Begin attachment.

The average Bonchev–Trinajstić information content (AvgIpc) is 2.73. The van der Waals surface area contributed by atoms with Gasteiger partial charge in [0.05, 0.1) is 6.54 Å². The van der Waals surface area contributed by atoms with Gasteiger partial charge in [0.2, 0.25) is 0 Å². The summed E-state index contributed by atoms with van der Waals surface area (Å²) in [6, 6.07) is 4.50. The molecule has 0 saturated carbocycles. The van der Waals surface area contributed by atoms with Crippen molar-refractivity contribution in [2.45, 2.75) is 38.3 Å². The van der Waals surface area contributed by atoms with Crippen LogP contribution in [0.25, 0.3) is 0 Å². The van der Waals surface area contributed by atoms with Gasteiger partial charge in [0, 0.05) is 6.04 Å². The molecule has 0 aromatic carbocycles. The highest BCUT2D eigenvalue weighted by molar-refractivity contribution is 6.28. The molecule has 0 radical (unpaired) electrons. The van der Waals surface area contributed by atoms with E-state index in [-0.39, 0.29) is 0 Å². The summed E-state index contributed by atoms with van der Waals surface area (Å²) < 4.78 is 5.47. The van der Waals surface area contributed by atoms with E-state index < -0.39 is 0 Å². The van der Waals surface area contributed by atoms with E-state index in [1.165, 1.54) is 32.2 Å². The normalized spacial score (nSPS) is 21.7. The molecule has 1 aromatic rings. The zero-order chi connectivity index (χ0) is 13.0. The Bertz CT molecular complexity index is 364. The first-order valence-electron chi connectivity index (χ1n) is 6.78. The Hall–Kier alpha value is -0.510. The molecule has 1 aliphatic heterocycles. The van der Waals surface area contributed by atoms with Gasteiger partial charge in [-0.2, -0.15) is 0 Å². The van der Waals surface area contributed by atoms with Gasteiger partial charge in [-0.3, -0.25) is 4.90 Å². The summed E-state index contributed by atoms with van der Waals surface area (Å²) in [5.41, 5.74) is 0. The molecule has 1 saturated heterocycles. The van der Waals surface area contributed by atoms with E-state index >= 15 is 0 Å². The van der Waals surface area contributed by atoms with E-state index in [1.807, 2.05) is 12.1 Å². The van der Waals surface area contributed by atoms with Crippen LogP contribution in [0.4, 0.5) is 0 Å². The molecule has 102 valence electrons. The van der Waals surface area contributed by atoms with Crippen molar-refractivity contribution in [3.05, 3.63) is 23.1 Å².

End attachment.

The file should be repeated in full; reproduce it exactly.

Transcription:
The average Bonchev–Trinajstić information content (AvgIpc) is 2.73. The van der Waals surface area contributed by atoms with Gasteiger partial charge in [0.05, 0.1) is 6.54 Å². The van der Waals surface area contributed by atoms with Gasteiger partial charge in [0.2, 0.25) is 0 Å². The summed E-state index contributed by atoms with van der Waals surface area (Å²) in [6, 6.07) is 4.50. The molecule has 0 saturated carbocycles. The van der Waals surface area contributed by atoms with Crippen molar-refractivity contribution in [2.45, 2.75) is 38.3 Å². The van der Waals surface area contributed by atoms with Crippen LogP contribution in [0.25, 0.3) is 0 Å². The van der Waals surface area contributed by atoms with Gasteiger partial charge in [0, 0.05) is 6.04 Å². The molecule has 0 aromatic carbocycles. The highest BCUT2D eigenvalue weighted by molar-refractivity contribution is 6.28. The molecule has 0 radical (unpaired) electrons. The van der Waals surface area contributed by atoms with E-state index in [-0.39, 0.29) is 0 Å². The summed E-state index contributed by atoms with van der Waals surface area (Å²) < 4.78 is 5.47. The van der Waals surface area contributed by atoms with E-state index < -0.39 is 0 Å². The van der Waals surface area contributed by atoms with E-state index in [1.165, 1.54) is 32.2 Å². The normalized spacial score (nSPS) is 21.7. The molecule has 1 aromatic rings. The zero-order chi connectivity index (χ0) is 13.0. The Bertz CT molecular complexity index is 364. The first-order valence-electron chi connectivity index (χ1n) is 6.78. The Hall–Kier alpha value is -0.510. The molecule has 1 aliphatic heterocycles. The van der Waals surface area contributed by atoms with Gasteiger partial charge in [-0.2, -0.15) is 0 Å². The van der Waals surface area contributed by atoms with Gasteiger partial charge in [-0.3, -0.25) is 4.90 Å². The summed E-state index contributed by atoms with van der Waals surface area (Å²) in [5.41, 5.74) is 0. The molecule has 1 saturated heterocycles. The van der Waals surface area contributed by atoms with E-state index >= 15 is 0 Å². The van der Waals surface area contributed by atoms with E-state index in [1.807, 2.05) is 12.1 Å². The van der Waals surface area contributed by atoms with Crippen LogP contribution in [0.4, 0.5) is 0 Å². The molecule has 102 valence electrons. The van der Waals surface area contributed by atoms with Crippen molar-refractivity contribution in [3.05, 3.63) is 23.1 Å².